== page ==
Air Cooled 1.5kW VFD Spindle - Min RPM vs. Heat


I’m cutting some acrylic with my VFD-driven 1.5kW air cooled spindle. Generally I’m running much higher speeds, but my G-wizard calcs put me at about 7800 rpm for this test and I was getting a nice cut. For the first time, though, I could tell the spindle body was getting VERY hot to the touch. I decided to stop it and do some research.

I’m sure I had read 7200 RPM was the minimum for fan cooling on this spindle, but now I’m seeing 8000 RPM on the automatedtechnologies site where I bought it. Fine… I can up the RPMs to 8000 and reduce my cutting speed to retain quality (I’m in no hurry on the cut). I’m about to test 12,000 RPM at a much slower cutting speed to retain quality. I’m also using a single flute 1/4" Onsrud end mill made specifically for acrylic, so I’ve not seen any melt issues as of yet.

ANYWAY - my question is whether the 7800 RPM speed was doing damage? How hot is too hot? Perhaps it’s just going to be hot to the touch at lower RPMs but still within safe mechanical tolerance?

The reason I got concerned was I knew I was at the low end of what I thought was safe for proper air cooling and, at the higher speeds I’ve been using, the spindle has always been downright cool to the touch… it barely, if ever, seems to get above room temperature.


  • Aaron

Why are you increasing rpm and lowering feed rate? Typically you want to do the opposite of that. I have a 1.5kw spindle I’ve never run it even close to that slow but I know it can get pretty hot without issues. I would stay above 9000 no need to go any slower than that. I use the same onsrud mill to cut acrylic it works well at higher Rpms just INCREASE feed rate.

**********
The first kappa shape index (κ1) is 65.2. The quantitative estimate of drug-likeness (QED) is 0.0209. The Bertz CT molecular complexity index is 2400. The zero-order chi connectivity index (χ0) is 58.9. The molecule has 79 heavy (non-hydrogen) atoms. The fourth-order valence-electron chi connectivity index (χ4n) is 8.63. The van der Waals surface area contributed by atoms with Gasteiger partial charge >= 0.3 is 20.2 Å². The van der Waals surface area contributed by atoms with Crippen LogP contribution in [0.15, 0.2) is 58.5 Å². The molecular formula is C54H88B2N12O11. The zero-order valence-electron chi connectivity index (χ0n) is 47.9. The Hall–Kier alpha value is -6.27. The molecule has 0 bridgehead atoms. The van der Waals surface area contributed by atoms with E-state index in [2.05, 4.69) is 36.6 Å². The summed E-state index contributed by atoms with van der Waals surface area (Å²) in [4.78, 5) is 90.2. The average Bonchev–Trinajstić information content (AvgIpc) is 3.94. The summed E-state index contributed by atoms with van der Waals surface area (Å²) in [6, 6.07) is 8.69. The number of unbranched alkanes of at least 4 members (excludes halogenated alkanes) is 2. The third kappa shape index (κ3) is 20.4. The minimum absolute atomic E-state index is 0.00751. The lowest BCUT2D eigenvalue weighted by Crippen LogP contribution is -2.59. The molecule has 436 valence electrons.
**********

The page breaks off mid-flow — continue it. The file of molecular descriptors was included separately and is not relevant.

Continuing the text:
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Sorry - I should have been clearer. In G-Wizard, I’m reducing feed rate because I’ve opted to increase finish quality at the same time. Yes, I realize increasing RPM does increase the feed rate accordingly… but I’m taking great pains to avoid chatter and get the cleanest cut I can get. The resulting piece is going to require polishing (if all goes well), so I’m willing to expend more time on the cut to have less hassle in hoping the acrylic can be polished back to match the pre-cut clarity.

Might be a pipe dream… but it’s an experiment right now. Once I know what is possible with obnoxiously conservative settings, I’m willing to step it up on the cutting rate to find the best balance of speed and quality.

Does that make more sense?

My main concern in my previous message was knowing the low end of the RPMs to risk damage to the spindle. Published spec says 8000 (though I know I saw 7200 elsewhere). Your 9000 sounds safer, too.

Open to any suggestions, of course! Waiting for the spindle body to cool back down so I can judge again if it’s getting too hot on the next cut.

  • Aaron